Here are some suggested organisations that offer expert advice on SN.
Losing marbles(5 Posts)
Feel like I'm losing my mind waiting for genetic testing results for 2 year old ds. We have a VB programme starting in October and have now been referred to a community paed, as other paed thought I was silly to think ds has asd. He's been dx'd privately an got the formal letter yesterday, really made me feel low, although of course there was nothing new in it.
Really worried that the genetic testing will find something and if it doesn't i feel like I should ask for retts and other tests because of other issues I've noticed.
My sister is here with her dd who is a few months younger and her 6 yr old dd. Ds doesn't want to interact with them as he doesn't understand about playing on a ride on toy or with building blocks. They are confused and hurt, and so he is, he's having constant melt downs which is not usual.
I just wish i knew how it would all pan out. I'm constantly stressed and it's probably difficult for those around me to deal with. I can't talk to anyone apart from dp and bless him, he has enough on his plate.
Been trying to take ds out to playgroups but other mums seem confused by him and tend to take their kids away to do something else, just as they are playing with my ds in a meaningful way, chase or peekaboo. Ds keeps taking toys away from other kids which makes me happy as it's amazing that he is showing interest in new objects but obviously other mums don't see it that way, which is understandable.
Just feel lost. Don't want to tell the whole world he has asd, but get comments about him casting toys and acting "weird" in their eyes. His latest thing is trying to lick faces which is really disturbing to other kids, but he doesn't understand.
Sorry for the long moan. Had to get it out, as it's been swimming around my head and making me stressed and unwell.
I just have no idea what the future holds for ds or us as a family.
I think this kind of interim period is the hardest in some respects at least psychologically. I went to pieces when my ds was diagnosed and can quite honestly say it was the most traumatic thing I have ever experienced. However, when you start your VB programme you should start to feel better as you will have a plan for helping your ds and will start to see him make progress. This is what happened with dd2 (also ASD) who still has plenty of difficulties but has definitely made loads of progress. It has also given me a way to teach her things and helped me feel more in control of what is happened to me and to our family. I do still protect myself from the NT world to a degree and only do stuff I can cope with. It gets easier, promise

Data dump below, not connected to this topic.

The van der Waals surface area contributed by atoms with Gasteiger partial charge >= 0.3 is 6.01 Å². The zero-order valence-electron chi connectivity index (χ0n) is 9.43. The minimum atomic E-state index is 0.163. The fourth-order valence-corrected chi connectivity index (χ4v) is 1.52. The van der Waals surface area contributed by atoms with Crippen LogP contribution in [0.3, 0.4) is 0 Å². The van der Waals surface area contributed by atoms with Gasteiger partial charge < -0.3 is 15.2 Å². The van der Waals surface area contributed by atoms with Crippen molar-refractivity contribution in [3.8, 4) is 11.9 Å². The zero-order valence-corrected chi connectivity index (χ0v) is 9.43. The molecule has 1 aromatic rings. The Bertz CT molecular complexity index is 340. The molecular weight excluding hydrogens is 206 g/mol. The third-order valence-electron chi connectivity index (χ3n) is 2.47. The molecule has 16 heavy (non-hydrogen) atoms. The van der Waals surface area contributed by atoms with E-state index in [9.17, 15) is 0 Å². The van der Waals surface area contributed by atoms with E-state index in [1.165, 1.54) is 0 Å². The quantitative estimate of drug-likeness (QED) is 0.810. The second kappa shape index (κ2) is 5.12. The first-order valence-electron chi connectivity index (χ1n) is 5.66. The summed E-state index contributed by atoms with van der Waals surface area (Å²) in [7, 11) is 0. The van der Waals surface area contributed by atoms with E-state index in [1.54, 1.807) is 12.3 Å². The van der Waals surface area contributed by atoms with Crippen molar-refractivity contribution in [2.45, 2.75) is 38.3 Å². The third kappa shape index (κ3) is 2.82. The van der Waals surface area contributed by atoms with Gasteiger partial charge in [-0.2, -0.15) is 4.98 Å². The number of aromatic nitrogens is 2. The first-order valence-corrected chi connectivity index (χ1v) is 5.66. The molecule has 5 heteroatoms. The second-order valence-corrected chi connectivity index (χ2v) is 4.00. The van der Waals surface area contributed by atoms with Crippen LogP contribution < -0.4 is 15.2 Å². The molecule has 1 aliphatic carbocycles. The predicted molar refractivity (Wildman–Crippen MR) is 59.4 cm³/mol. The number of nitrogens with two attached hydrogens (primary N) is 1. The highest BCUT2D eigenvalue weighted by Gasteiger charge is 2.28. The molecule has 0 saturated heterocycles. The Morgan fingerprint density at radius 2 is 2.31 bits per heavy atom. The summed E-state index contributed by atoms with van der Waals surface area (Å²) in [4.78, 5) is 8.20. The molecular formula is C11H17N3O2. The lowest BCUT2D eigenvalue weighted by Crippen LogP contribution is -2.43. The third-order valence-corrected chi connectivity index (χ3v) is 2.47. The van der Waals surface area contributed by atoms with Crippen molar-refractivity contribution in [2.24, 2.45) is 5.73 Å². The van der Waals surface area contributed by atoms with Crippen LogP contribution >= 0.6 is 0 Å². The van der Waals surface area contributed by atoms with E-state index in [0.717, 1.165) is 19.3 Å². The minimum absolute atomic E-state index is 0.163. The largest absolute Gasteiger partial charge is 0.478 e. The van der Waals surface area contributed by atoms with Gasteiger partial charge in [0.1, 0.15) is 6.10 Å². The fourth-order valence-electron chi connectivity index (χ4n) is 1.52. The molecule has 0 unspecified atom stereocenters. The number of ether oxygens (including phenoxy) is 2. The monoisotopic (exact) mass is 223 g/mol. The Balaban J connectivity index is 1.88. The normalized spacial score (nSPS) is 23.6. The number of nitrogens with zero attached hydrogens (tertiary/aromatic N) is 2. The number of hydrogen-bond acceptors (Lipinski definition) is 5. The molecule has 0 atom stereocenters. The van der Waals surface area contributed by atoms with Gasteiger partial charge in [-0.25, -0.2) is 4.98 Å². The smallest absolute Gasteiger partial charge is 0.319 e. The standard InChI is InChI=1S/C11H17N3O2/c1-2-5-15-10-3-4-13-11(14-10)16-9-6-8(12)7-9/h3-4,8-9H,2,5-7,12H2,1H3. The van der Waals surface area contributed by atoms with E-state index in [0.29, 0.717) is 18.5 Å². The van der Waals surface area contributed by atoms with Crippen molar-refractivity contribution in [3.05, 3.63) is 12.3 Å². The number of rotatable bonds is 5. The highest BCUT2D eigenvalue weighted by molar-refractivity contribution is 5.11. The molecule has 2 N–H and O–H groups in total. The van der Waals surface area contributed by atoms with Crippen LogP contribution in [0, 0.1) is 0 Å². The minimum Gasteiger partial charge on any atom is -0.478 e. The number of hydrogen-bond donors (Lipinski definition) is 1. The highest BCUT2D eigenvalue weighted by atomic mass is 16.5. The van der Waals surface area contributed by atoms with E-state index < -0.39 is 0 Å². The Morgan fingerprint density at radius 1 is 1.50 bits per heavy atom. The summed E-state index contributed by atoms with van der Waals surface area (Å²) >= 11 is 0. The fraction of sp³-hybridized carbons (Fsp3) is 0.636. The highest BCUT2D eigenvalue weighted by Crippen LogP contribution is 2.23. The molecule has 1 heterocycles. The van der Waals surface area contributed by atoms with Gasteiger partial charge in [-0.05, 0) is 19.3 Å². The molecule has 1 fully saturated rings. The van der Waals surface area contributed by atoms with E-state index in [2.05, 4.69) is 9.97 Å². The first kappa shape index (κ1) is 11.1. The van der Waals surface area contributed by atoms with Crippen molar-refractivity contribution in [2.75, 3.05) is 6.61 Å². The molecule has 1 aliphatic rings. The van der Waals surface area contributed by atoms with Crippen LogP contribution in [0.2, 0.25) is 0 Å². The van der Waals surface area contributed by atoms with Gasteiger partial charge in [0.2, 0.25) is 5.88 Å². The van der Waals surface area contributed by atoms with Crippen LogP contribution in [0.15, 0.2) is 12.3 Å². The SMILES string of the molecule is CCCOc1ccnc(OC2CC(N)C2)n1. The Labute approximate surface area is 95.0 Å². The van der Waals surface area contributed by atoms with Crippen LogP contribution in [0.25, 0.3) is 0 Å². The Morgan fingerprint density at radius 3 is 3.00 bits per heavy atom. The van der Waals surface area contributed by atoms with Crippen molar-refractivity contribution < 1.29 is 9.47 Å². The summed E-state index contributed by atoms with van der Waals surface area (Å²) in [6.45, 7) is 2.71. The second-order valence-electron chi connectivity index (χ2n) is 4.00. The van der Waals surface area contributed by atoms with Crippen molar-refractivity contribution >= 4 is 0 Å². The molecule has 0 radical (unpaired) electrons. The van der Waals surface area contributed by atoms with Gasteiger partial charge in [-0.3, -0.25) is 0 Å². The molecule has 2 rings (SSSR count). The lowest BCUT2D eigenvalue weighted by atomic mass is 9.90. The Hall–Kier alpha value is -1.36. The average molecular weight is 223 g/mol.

Thanks cansu. I think I feel very inept at helping ds when hes's out of his comfort zone. Really hoping VB will help me with this. It's all happened so quickly and we were just getting to grips with his visual problems. I'm just scared about what's round the corner, didn't think anything else could go wrong... But since he's been born it's pretty much one thing after the other, like a slow drip feed of pain, hurt and confusion. I guess if I had found everything out at once I might have had a breakdown, so probably for the best. Dp would like another child... Not sure I could do it all again and fgive my best to ds, dp and my elderly parents.
I know how you feel. I posted recently about how frustrated I was that I was never given a definitive diagnosis for my boys conditions, despite test, after test, after test.....
Prepare yourself for the fact that the genetic testing and referral MAY (and I do mean MAY) not provide you with an answer about your DC's behaviour.
Before genetic testing, I was convinced my sons had Anglemans Syndrome, or Rhetts Syndrome, or Prader-Willi Syndrome.
It's very hard to deal with the fact that the behaviour of your child can upset others and, because they are not NT, you can't even explain to them why they shouldn't do what they do (e.g licking faces).
It's not "a long moan". It's totally understandable. You have not idea what the future holds, nor do I with my sons. Just take it day by day but it is hard and you are not alone
So agree with cansu - our dx period lasted 18 months and I look back and don't know how I got through it, I really don't. It was the most intensely stressful period of my life - nothing compares to it.
It is very difficult to see DCs in close proximity to another DC, especially as he is your only child. It really does make the differences stand out. But they are his cousins and they will be his big advocates as they grow up together.
Be kind to yourself, stay strong and know you're not alone.
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